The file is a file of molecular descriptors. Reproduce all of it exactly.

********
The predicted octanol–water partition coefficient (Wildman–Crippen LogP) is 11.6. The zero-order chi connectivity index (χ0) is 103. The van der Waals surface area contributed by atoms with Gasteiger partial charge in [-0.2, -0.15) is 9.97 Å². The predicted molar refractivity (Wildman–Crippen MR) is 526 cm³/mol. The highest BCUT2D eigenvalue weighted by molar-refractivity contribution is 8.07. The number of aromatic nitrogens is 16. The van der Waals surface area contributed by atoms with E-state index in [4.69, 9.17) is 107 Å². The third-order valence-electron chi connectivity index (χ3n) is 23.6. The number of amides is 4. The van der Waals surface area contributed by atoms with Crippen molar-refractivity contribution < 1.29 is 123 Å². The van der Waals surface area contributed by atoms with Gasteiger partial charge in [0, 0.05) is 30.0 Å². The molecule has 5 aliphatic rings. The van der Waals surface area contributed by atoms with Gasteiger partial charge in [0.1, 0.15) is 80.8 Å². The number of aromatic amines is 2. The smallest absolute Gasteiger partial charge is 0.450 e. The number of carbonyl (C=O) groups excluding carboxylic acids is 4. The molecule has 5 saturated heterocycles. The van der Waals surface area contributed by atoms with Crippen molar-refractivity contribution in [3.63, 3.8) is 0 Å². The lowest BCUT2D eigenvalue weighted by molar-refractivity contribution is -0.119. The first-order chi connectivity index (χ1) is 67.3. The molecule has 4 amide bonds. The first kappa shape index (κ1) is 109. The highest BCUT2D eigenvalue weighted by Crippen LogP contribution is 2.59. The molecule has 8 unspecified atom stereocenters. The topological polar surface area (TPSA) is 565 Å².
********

The predicted octanol–water partition coefficient (Wildman–Crippen LogP) is 11.6. The zero-order chi connectivity index (χ0) is 103. The van der Waals surface area contributed by atoms with Gasteiger partial charge in [-0.2, -0.15) is 9.97 Å². The predicted molar refractivity (Wildman–Crippen MR) is 526 cm³/mol. The highest BCUT2D eigenvalue weighted by molar-refractivity contribution is 8.07. The number of aromatic nitrogens is 16. The van der Waals surface area contributed by atoms with E-state index in [4.69, 9.17) is 107 Å². The third-order valence-electron chi connectivity index (χ3n) is 23.6. The number of amides is 4. The van der Waals surface area contributed by atoms with Crippen molar-refractivity contribution < 1.29 is 123 Å². The van der Waals surface area contributed by atoms with Gasteiger partial charge in [0, 0.05) is 30.0 Å². The molecule has 5 aliphatic rings. The van der Waals surface area contributed by atoms with Gasteiger partial charge in [0.1, 0.15) is 80.8 Å². The number of aromatic amines is 2. The smallest absolute Gasteiger partial charge is 0.450 e. The number of carbonyl (C=O) groups excluding carboxylic acids is 4. The molecule has 5 saturated heterocycles. The van der Waals surface area contributed by atoms with Crippen molar-refractivity contribution in [3.63, 3.8) is 0 Å². The lowest BCUT2D eigenvalue weighted by molar-refractivity contribution is -0.119. The first-order chi connectivity index (χ1) is 67.3. The molecule has 4 amide bonds. The first kappa shape index (κ1) is 109. The highest BCUT2D eigenvalue weighted by Crippen LogP contribution is 2.59. The molecule has 8 unspecified atom stereocenters. The topological polar surface area (TPSA) is 565 Å².